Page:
Villa Madama, Rafael

Villa Madama, Rafael
Villa Madama, Rafael
Anonim

Throughout the history of art you can study great artists who created imposing sculptures or fabulous paintings or even architects who have gone down in the annals of history. However, there is also a small and reduced number of men who excelled in various artistic disciplines so that their greatness is equally reflected in a sculpture, a painting or an architectural work. Proof of this is the work that we are analyzing today, an architecture by one of the most renowned painters of the Renaissance period, Rafael de Sanzio or Rafael de Urbino.

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The artist is recognized for being part of the well-known Renaissance triad together with such outstanding men as Leonardo da Vinci or Michelangelo Buonarroti, his paintings in the Vatican Rooms are world famous, as well as his compositions around the Virgin with the Child, known as Raphael's Madonnas. But as a good humanist of his time, Rafael achieved great success in other fields and in addition to being an art theorist and painter, he carried out important works of architecture such as the work we are analyzing here, Villa Madama.

Throughout the 16th century, recreational villas became fashionable among Italian aristocrats, far away were the echoes of urban palaces and even further away the ancient medieval castles; with the villas it was intended to unify the Renaissance palace with thenatural environment and this built by Raphael in 1520 is the first villa built in Rome, specifically on the slopes of Monte de Mario. At first it was a commission from Cardinal Guilio de Médicis, who would later go down in history as Pope Clement VII, although Alejandro de Médicis later inherited it and used it as the home of his wife Madama of Austria or Margaret of Parma and hence its name as Villa Madama.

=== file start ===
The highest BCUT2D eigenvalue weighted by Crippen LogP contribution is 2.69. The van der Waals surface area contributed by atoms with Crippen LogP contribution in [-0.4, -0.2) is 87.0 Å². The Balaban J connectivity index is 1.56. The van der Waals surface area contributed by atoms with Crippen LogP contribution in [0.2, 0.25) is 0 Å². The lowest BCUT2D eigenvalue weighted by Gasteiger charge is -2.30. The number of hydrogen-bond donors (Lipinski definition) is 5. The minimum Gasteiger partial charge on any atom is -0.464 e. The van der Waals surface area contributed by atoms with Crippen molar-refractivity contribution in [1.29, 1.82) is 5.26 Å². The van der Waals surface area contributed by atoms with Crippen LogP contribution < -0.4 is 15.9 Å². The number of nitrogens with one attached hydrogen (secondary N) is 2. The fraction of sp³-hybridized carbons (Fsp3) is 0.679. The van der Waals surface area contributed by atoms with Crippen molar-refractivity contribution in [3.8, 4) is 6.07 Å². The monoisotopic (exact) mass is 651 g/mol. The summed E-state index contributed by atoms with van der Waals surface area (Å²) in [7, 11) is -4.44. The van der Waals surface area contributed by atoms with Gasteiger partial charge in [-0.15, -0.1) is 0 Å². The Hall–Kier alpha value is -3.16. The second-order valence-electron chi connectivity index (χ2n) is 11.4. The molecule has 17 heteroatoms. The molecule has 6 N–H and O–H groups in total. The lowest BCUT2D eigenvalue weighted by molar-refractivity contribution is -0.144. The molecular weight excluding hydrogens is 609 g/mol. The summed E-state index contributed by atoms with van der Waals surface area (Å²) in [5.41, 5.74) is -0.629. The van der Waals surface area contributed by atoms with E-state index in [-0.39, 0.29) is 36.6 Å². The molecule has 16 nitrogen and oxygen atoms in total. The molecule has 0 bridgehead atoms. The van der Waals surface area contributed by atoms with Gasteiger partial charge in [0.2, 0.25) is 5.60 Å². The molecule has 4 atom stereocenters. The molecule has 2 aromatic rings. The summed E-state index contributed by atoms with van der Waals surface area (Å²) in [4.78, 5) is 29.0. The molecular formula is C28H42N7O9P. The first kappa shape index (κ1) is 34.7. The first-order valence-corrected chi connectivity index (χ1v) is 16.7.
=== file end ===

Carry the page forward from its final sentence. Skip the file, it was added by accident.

Rafael conceived the work as if it were a Roman baths, or at least its interior space reflects it. The building is articulated around two transverse corridors that intersect and divide the space into adjoining rooms. At the ends of the floor there are large pillars that are articulated to develop vaults to the outside.

Rafael's original plan was a large villa that was built around a large central oval duck, with spaces covered by very high vaults and others for horse chariots and even a theater; however, the artist died before completing the work and a few years later the Saco di Roma caused the works to be paralyzed and they were not resumed until years later with a much more modest project than Raphael's original design.

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